But do we as a nation really appreciate the state of peace we enjoy today, based on efforts by sons and daughters involved in ensuring national security and international alliances and obligations to the war effort.

Families that have members that have been involved in the two world wars, or tours of duties in allied arrangements, would be better to tell us the details of the price paid. 

The soldiers absent from home for periods of time to help maintain stability and peace off shore war zones. 

The nature of war, and the threat of death and the loss and gap in family trees that happens.

Or the effort and resources that are diverted to war from national and international priorities. Who picks up while war wages, and when it ends, to continue these internal responsibilities to the families at home?

Peace in our islands can be an elusive mission; or a lifelong feat of juggling the wishes and needs of our people and managing the undercurrents of family, business, community and island responsibilities’. 

Congratulations to anyone who has found the right mix and leads an amazing peaceful life. Even in paradise the undercurrents you can’t see run deep.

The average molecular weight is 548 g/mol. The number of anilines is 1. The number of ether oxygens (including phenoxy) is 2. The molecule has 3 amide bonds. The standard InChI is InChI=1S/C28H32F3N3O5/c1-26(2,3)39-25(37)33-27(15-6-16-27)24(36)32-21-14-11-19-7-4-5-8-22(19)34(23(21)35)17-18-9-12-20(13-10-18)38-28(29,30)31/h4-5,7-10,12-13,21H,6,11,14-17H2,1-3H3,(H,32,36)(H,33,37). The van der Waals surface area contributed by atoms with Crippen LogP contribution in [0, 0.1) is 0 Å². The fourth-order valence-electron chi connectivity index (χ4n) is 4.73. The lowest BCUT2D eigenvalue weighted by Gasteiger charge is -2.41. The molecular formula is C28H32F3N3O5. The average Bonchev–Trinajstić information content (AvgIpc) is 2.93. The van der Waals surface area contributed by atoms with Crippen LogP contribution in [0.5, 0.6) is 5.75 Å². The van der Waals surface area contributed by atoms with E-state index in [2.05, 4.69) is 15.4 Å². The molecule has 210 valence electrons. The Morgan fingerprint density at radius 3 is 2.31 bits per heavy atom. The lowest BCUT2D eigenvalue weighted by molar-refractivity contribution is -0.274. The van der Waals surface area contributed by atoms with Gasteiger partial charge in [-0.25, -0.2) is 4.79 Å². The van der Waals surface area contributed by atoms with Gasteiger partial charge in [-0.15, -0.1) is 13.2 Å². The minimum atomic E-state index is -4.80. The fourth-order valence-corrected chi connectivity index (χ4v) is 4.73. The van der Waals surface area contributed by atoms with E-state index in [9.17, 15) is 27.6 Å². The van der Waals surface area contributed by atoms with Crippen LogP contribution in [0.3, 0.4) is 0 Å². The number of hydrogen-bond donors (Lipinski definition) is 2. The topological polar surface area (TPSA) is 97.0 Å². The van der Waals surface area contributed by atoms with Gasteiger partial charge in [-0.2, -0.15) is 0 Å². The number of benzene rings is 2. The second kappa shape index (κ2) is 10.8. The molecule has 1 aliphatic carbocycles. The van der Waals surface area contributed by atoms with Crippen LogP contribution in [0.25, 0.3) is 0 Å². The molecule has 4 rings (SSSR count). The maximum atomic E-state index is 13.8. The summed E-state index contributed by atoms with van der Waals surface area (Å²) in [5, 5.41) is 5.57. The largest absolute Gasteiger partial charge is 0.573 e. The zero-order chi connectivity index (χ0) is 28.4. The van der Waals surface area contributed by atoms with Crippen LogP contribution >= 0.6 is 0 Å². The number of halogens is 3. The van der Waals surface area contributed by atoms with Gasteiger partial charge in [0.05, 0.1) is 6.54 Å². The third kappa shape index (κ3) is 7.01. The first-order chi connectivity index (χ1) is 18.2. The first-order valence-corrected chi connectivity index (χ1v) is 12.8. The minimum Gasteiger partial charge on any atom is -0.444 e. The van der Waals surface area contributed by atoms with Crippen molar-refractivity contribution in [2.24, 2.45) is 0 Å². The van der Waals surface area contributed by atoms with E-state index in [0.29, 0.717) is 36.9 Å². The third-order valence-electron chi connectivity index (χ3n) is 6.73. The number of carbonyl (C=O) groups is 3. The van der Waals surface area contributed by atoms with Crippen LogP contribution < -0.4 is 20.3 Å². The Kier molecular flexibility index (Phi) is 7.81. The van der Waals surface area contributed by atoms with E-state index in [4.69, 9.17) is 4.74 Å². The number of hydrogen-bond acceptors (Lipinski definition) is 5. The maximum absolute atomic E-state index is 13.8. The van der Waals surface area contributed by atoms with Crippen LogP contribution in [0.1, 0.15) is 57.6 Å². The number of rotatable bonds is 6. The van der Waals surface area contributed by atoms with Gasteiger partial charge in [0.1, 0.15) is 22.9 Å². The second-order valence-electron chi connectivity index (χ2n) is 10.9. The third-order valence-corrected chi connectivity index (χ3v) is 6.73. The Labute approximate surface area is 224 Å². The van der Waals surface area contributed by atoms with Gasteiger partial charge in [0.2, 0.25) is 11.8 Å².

What with family and tribal debates on land rights, community misinformation on national fishing licenses, and international debates on language in climate change texts while another motu in our North slips below the waves; seriously the challenges to strive and stay in peace are on a moving continuum. 

An equilibrium is probably the best economic equivalent of peace. A state of balance that involves giving and taking; sensitive adjustments on the supply and demand curves; or a new economic order.

This suggests that the price of peace is human and country sacrifices made to help find equilibriums that respect peace.  

Our Uncle Taki (Framhien) has a photo of his Company V of the Royal New Zealand Infantry Regiment which toured Vietnam in the years 1967 to 1969. 

It commands a quiet corner in his home. One of our sons’s returned from his class visit to Vietnam earlier this month.